SD8963 : View to Malham

taken 1 month ago, near to Malham, North Yorkshire, Great Britain

View to Malham
View to Malham
National Trust path linking the cove to the village. Cawden Hill to the left (reef mound).
National Trust
A National Trust is an organization dedicated to preserving the cultural or environmental treasures of a particular geographic region. They generally operate as private non-profit organizations, although some receive considerable support from their national government. The first such organization was the National Trust for Places of Historic Interest or Natural Beauty, which is the National Trust of England, Wales and Northern Ireland, formed in 1895 and operating as a charitable organisation.

Extract from Wikipedia LinkExternal link

List of National Trust places LinkExternal link
Malham Beck :: SD9063
Malham Beck is a short stream (2km long), running southwards through the valley beneath Malham Cove in the Yorkshire Dales. It originates in an underground cave beneath Malham Cove, and flows through Malham before joining Gordale Beck to become the River Aire just south of the village.
Malham :: SD9062
Malham is a small village in Upper Airedale (Malhamdale).
The village is one of the most visited villages in the country and the local economy is based upon tourism.
The village has two pubs, a post office and cafe.
Wikipedia: LinkExternal link
The Craven Cracoean Reef Belt :: SD9860
The Craven Cracoean Reef Belt (CCRB) is an area of geology from Settle to Burnsall in North Yorkshire related to a Lower Carboniferous (Visean - Brigantian) apron reef situated on the southern limit of the Askrigg Block. A series of rounded hills mark the location of flank and mound carbonate deposits that separate 'shallow' shelf deposits north of the Mid Craven fault from 'deeper' deposits of the Craven Basin to the south.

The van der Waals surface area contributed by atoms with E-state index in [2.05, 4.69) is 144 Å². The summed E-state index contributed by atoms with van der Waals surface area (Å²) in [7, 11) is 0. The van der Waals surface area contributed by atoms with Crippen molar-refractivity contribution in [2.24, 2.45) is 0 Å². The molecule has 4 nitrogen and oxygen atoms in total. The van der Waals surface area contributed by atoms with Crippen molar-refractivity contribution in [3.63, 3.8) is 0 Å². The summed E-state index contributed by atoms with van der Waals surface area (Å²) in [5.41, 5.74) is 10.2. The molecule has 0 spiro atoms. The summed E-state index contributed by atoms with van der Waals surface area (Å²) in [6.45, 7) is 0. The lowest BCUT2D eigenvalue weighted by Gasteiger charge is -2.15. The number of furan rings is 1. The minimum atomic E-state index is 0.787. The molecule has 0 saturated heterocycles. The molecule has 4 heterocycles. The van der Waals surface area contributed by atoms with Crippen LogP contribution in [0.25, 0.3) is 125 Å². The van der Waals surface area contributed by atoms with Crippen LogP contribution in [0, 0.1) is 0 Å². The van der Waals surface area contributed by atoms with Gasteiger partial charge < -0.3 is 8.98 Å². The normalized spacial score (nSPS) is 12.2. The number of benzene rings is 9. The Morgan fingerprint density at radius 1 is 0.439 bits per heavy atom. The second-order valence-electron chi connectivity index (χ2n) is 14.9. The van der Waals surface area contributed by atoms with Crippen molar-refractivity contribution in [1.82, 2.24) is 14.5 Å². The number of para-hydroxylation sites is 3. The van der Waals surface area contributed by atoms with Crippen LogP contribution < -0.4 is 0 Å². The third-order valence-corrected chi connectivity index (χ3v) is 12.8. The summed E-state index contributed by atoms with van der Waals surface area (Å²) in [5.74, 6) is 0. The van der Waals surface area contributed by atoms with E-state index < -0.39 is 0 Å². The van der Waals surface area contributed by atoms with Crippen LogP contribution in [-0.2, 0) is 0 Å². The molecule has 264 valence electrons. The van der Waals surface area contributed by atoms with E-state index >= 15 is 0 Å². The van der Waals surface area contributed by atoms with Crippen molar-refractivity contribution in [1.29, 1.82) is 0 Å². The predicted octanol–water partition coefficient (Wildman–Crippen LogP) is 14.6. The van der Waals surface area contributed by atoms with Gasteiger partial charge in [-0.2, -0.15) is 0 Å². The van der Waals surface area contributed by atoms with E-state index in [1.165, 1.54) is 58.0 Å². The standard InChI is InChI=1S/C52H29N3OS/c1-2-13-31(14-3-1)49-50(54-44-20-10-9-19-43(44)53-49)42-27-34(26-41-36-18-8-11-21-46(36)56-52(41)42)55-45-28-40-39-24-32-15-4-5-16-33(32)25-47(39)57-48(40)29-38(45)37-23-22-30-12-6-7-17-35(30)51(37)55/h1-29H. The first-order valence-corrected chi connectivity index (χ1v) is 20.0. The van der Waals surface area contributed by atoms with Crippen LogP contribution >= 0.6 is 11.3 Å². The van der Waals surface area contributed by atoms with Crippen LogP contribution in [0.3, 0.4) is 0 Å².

With the development of a barrier like apron reef along the hanging wall of the Mid-Craven Fault; the ramp deposits of the Kinsley Formation (thickly bedded muddy carbonates affected by tides and storms SD6975 : Carboniferous Coral) gave way to back-reef deposits (thinly bedded pure carbonates) of the Cove and Gordale Formations.

The mounds themselves are mostly massive limestone with some areas containing crinoidal deposits, sponges, corals, brachiopods and stromatolites. The earliest reefal structures are small mudmounds, as movement along the Craven Faults progressed the mounds grew into the larger structures visible today. Swinden Quarry is a great example of a core and flank reef that has been dissected by quarrying.

Also worth seeing is the exposure at Loup Scar SE0361 : Loup Scar (5). Flank limestones has been channelised, infilled and rotated by fault movement. This shows the dynamic active environment that these rocks were deposited. See 'Mississippian reef development in the Cracoe Limestone Formation of the southern Askrigg Block, North Yorkshire, UK' by Waters et al., 2017 for more details.
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SD8963, 231 images   (more nearby )
Photographer
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Date Taken
Monday, 9 October, 2017   (more nearby)
Submitted
Wednesday, 25 October, 2017
Geographical Context
Geological interest  Paths 
Subject Location
OSGB36: geotagged! SD 8981 6332 [10m precision]
WGS84: 54:3.9431N 2:9.4313W
Camera Location
OSGB36: geotagged! SD 8971 6341
View Direction
Southeast (about 135 degrees)
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Image Type (about): geograph 
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